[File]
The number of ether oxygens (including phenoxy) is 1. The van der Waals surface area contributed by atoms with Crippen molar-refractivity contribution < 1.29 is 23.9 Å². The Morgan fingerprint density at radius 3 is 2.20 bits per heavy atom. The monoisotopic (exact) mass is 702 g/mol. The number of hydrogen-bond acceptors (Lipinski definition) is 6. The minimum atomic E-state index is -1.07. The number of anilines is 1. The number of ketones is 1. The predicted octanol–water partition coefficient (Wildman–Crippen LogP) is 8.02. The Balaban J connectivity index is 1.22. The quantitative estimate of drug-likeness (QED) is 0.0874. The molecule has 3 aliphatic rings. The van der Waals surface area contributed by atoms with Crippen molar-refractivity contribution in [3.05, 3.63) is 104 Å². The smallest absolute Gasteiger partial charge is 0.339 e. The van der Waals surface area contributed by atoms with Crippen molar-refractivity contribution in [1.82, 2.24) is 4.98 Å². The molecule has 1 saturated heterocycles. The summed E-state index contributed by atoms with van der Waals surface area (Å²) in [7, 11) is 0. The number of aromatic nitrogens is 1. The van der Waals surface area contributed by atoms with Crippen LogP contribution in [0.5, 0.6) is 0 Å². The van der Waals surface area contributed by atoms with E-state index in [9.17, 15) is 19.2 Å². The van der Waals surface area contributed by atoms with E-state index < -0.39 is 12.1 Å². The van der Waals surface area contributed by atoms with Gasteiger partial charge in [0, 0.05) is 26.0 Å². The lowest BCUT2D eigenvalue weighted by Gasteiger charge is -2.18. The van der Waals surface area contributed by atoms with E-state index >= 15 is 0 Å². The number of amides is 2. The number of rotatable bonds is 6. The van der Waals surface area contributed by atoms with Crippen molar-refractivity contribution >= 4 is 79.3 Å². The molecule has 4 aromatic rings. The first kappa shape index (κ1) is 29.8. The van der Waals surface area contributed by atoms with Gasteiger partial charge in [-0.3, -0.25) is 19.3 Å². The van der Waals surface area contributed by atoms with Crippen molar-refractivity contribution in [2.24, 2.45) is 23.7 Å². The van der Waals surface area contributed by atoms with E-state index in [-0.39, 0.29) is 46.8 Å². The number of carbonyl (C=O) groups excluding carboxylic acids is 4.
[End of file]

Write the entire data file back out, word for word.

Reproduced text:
The number of ether oxygens (including phenoxy) is 1. The van der Waals surface area contributed by atoms with Crippen molar-refractivity contribution < 1.29 is 23.9 Å². The Morgan fingerprint density at radius 3 is 2.20 bits per heavy atom. The monoisotopic (exact) mass is 702 g/mol. The number of hydrogen-bond acceptors (Lipinski definition) is 6. The minimum atomic E-state index is -1.07. The number of anilines is 1. The number of ketones is 1. The predicted octanol–water partition coefficient (Wildman–Crippen LogP) is 8.02. The Balaban J connectivity index is 1.22. The quantitative estimate of drug-likeness (QED) is 0.0874. The molecule has 3 aliphatic rings. The van der Waals surface area contributed by atoms with Crippen molar-refractivity contribution in [3.05, 3.63) is 104 Å². The smallest absolute Gasteiger partial charge is 0.339 e. The van der Waals surface area contributed by atoms with Crippen molar-refractivity contribution in [1.82, 2.24) is 4.98 Å². The molecule has 1 saturated heterocycles. The summed E-state index contributed by atoms with van der Waals surface area (Å²) in [7, 11) is 0. The number of aromatic nitrogens is 1. The van der Waals surface area contributed by atoms with Crippen LogP contribution in [0.5, 0.6) is 0 Å². The van der Waals surface area contributed by atoms with E-state index in [9.17, 15) is 19.2 Å². The van der Waals surface area contributed by atoms with E-state index < -0.39 is 12.1 Å². The van der Waals surface area contributed by atoms with Gasteiger partial charge in [0, 0.05) is 26.0 Å². The lowest BCUT2D eigenvalue weighted by Gasteiger charge is -2.18. The van der Waals surface area contributed by atoms with E-state index >= 15 is 0 Å². The number of amides is 2. The number of rotatable bonds is 6. The van der Waals surface area contributed by atoms with Crippen molar-refractivity contribution >= 4 is 79.3 Å². The molecule has 4 aromatic rings. The first kappa shape index (κ1) is 29.8. The van der Waals surface area contributed by atoms with Gasteiger partial charge in [-0.3, -0.25) is 19.3 Å². The van der Waals surface area contributed by atoms with Crippen molar-refractivity contribution in [2.24, 2.45) is 23.7 Å². The van der Waals surface area contributed by atoms with E-state index in [-0.39, 0.29) is 46.8 Å². The number of carbonyl (C=O) groups excluding carboxylic acids is 4.